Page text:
Severity: Critical Alert
Exit/Entry: Costa Rica to initiate new phase coronavirus response plan starting Aug. 1. Restricted international travel to resume.
- Alert Begins: 31 Jul 2020 10:52 PM UTC
- Alert Expires: 30 Aug 2020 11:59 PM UTC
- Incident: COVID-19 restrictions
- Location(s): Nationwide (map)
- Time Frame: Indefinite
- Impact: Travel and business disruptions
Authorities in Costa Rica will initiate a new phase of the nation's coronavirus disease (COVID-19) response plan on Aug. 1. The new phase, which will remain in effect through at least Aug. 30, provides for relaxing certain COVID-19-related restrictions, along with extending or tightening others, primarily based on local disease activity.
Starting Aug. 1, nonresident foreign nationals from European Union countries, Canada, and the UK may start entering Costa Rica via the country's air, maritime, or land borders. Travelers from the US remain banned from entering. Foreign travelers must have tested negative for COVID-19 within 48-hours before arriving. Costa Rican citizens and legal residents will be allowed to enter the country but must self-quarantine for 14 days upon arrival. Air, ground, and maritime freight transport and humanitarian operations are not affected by these restrictions.
The Costa Rican government continues to use a four-stage color-coded alert system to track COVID-19 risk and manage restrictions in cantons and districts nationwide based on local disease activity. The system consists of Green (low risk), Yellow (moderate risk), Orange (high risk), and Red (extreme) alert levels. Currently, all cantons in Costa Rica have been classified as being either Yellow or Orange Alert zones; no cantons are designated as Green or Red Alert zones. Given their lower incidence of disease activity, Yellow Alert zones have fewer movement and business restrictions than Orange Alert zones.
Commercial businesses that have been issued health permits will be allowed to open nationwide in both Orange and Yellow Alert zones during two "open periods": Aug. 1-9 and Aug. 22-30. A "closure" period will be in effect Aug. 10-21, during which nonessential businesses in cantons under Orange Alert must close. Only grocery stores, repair shops, funeral homes, pharmacies, banks, healthcare facilities, and critical infrastructure, security, and media companies will be able to operate in Orange Alert cantons during the closure period; stores that are allowed to open may only operate at 50-percent capacity.
Until Aug. 30, residents of cantons under Orange Alert may use private vehicles between 0500-1700; however, they are prohibited from driving on certain days of the week, depending on the last digit of the vehicle's license plate number:
- Monday: 1 and 2
- Tuesday: 3 and 4
- Wednesday: 5 and 6
- Thursday: 7 and 8
- Friday: 9 and 0
- Saturday: 0, 2, 4, 6, 8
- Sunday: 1, 3, 5, 7, 9
The following cantons will be on Orange Alert through Aug. 30:
- Province of San Jose: San Jose, Escazu, Desamparados, Aserri, Mora, Goicoechea, Santa Ana, Alajuelita, Vazquez de Coronado, Tibas, Moravia, Montes de Oca, and Curridabat.
- Province of Alajuela: Alajuela, Poas, Naranjo
- Province of Heredia: Heredia, Barva, Santo Domingo, San Rafael, San Isidro, Flores, and San Pablo.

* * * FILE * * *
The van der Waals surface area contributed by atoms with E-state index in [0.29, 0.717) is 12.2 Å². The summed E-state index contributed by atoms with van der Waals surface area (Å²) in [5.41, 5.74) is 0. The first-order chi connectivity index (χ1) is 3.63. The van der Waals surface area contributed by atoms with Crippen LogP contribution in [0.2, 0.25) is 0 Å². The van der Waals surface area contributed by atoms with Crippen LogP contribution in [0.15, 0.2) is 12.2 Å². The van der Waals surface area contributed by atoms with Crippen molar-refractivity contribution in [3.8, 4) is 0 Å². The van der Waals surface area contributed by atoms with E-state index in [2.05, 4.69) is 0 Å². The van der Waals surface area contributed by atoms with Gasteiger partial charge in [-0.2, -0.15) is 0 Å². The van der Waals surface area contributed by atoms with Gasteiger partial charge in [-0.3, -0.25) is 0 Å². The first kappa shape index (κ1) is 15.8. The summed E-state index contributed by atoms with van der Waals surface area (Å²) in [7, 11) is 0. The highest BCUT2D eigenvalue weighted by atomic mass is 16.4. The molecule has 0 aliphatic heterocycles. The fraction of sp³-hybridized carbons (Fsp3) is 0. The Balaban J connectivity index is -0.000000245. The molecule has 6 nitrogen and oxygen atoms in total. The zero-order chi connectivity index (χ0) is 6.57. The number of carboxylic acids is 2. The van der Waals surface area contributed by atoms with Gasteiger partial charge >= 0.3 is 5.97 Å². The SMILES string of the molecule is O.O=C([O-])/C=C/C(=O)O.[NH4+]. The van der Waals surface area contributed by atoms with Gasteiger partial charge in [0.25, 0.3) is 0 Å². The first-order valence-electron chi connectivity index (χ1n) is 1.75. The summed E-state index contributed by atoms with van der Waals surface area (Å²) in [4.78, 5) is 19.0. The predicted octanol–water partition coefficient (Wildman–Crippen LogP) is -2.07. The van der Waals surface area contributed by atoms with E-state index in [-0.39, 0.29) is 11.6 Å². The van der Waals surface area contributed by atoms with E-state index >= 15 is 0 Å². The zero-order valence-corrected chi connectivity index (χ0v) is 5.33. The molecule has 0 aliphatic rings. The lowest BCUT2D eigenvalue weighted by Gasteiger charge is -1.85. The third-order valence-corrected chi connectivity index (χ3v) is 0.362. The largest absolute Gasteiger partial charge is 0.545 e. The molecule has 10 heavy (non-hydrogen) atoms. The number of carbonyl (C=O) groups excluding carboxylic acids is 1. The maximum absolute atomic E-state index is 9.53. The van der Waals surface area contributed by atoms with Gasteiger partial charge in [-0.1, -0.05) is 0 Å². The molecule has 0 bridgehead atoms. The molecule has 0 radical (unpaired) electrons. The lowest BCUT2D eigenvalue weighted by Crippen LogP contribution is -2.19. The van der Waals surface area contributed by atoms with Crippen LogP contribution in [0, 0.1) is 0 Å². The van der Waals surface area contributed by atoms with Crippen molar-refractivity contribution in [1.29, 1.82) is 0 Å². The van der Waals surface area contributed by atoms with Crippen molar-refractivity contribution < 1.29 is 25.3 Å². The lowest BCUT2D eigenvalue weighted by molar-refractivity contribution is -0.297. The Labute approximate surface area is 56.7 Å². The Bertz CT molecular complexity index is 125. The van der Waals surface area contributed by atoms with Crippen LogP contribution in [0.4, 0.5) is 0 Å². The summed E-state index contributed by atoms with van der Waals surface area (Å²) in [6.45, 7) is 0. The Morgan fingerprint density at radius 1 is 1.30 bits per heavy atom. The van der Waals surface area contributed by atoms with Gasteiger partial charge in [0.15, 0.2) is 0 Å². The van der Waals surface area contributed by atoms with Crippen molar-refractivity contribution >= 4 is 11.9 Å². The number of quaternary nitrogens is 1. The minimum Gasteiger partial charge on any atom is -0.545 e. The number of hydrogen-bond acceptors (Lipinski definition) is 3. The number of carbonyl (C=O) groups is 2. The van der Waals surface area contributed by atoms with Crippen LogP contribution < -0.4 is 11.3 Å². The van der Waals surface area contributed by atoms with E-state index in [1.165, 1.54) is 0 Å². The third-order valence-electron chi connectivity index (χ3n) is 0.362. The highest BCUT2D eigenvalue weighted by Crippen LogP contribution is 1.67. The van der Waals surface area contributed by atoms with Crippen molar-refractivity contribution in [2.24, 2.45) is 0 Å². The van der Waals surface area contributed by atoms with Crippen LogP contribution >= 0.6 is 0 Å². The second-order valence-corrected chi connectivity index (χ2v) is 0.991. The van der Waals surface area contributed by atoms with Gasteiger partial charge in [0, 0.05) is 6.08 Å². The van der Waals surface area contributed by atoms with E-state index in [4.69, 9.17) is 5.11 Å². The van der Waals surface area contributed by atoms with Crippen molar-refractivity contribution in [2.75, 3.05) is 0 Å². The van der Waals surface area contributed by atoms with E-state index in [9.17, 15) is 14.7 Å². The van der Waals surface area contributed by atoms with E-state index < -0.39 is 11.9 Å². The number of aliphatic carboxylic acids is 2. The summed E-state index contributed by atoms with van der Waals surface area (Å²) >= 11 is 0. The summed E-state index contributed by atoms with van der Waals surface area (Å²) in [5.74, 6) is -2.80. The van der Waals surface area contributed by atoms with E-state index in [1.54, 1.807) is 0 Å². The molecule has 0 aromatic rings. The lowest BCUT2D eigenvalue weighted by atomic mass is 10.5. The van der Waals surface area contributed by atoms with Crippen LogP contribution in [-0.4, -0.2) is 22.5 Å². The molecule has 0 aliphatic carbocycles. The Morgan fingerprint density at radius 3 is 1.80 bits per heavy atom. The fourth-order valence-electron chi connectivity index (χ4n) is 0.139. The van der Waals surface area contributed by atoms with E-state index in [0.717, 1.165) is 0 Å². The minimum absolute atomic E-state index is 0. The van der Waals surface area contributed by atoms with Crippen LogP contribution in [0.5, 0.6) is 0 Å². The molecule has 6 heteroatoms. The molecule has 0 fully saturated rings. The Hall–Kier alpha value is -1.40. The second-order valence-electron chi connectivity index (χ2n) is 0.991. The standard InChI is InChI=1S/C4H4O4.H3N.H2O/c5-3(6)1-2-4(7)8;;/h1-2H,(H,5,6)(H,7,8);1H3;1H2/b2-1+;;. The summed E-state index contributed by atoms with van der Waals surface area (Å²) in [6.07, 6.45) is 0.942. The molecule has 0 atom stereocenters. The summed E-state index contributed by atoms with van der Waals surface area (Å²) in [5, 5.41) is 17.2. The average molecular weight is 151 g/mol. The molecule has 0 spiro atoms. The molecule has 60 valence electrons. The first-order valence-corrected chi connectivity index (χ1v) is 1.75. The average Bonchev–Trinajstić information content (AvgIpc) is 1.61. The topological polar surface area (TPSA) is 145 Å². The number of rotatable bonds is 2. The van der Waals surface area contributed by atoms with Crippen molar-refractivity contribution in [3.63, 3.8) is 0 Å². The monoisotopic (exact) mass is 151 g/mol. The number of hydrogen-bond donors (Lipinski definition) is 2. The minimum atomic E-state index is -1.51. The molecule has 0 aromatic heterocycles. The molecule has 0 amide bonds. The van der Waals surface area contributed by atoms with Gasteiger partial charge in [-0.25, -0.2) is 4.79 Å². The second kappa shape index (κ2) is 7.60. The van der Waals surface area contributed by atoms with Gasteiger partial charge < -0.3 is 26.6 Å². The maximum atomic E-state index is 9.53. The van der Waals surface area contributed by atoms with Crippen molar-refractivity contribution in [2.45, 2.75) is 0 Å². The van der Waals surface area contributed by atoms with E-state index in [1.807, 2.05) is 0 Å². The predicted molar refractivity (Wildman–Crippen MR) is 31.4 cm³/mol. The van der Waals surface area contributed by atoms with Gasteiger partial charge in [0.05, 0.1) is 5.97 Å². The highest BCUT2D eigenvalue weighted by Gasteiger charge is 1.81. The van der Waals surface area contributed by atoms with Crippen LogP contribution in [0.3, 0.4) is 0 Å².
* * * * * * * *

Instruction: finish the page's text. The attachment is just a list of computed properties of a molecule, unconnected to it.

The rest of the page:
- Province of Cartago: La Union
- Province of Puntarenas: Corredores, and parts of Puntarenas, Golfito, and Coto Brus.
The rest of the country will continue on Yellow Alert level where nonessential businesses can operate under capacity limits. Restaurants, gyms, and retail stores can operate at 50-percent capacity, and churches at 75-percent capacity. Lodging businesses can operate without capacity limits. Bars, nightclubs, and casinos must remain closed. Motorists in Yellow Alert zones must follow the same guidelines for private vehicle use as those in Orange Alert cantons; however, they may be on the road for more hours per day - between 0500-2200 from Monday to Friday, and between 0500-1900 on weekends. In border areas, private vehicles cannot be on the streets between 1700-0500.
Nationwide, all persons must wear protective face coverings that cover the nose and mouth while in indoor public areas and on public transportation. Delivery and pickup services may continue. All businesses may operate with employees working from home.
Authorities could reimpose, extend, further ease, or otherwise amend any restrictions with little-to-no notice depending on disease activity over the coming weeks.
Background and Analysis
The restrictions enforced by the Costa Rican government are similar to actions taken by other governments globally in response to the spread of COVID-19, a viral respiratory disease caused by infection with the SARS-CoV-2 virus (previously known as 2019-nCoV). On March 11, the WHO declared the ongoing COVID-19 outbreak a pandemic.
Strictly heed the instructions of authorities. Avoid all nonessential operations in the areas impacted by the measures. Confirm appointments. Remain courteous and cooperative if approached and questioned by law enforcement officers.
Emphasize basic health precautions, especially frequent handwashing with soap and water, or an alcohol-based hand sanitizer if soap and water are unavailable. Practice good coughing/sneezing etiquette (i.e., covering coughs and sneezes with a disposable tissue, maintaining distance from others, and washing hands). There is no evidence that the influenza vaccine, antibiotics, or antiviral medications will prevent this disease, highlighting the importance of diligent basic health precautions.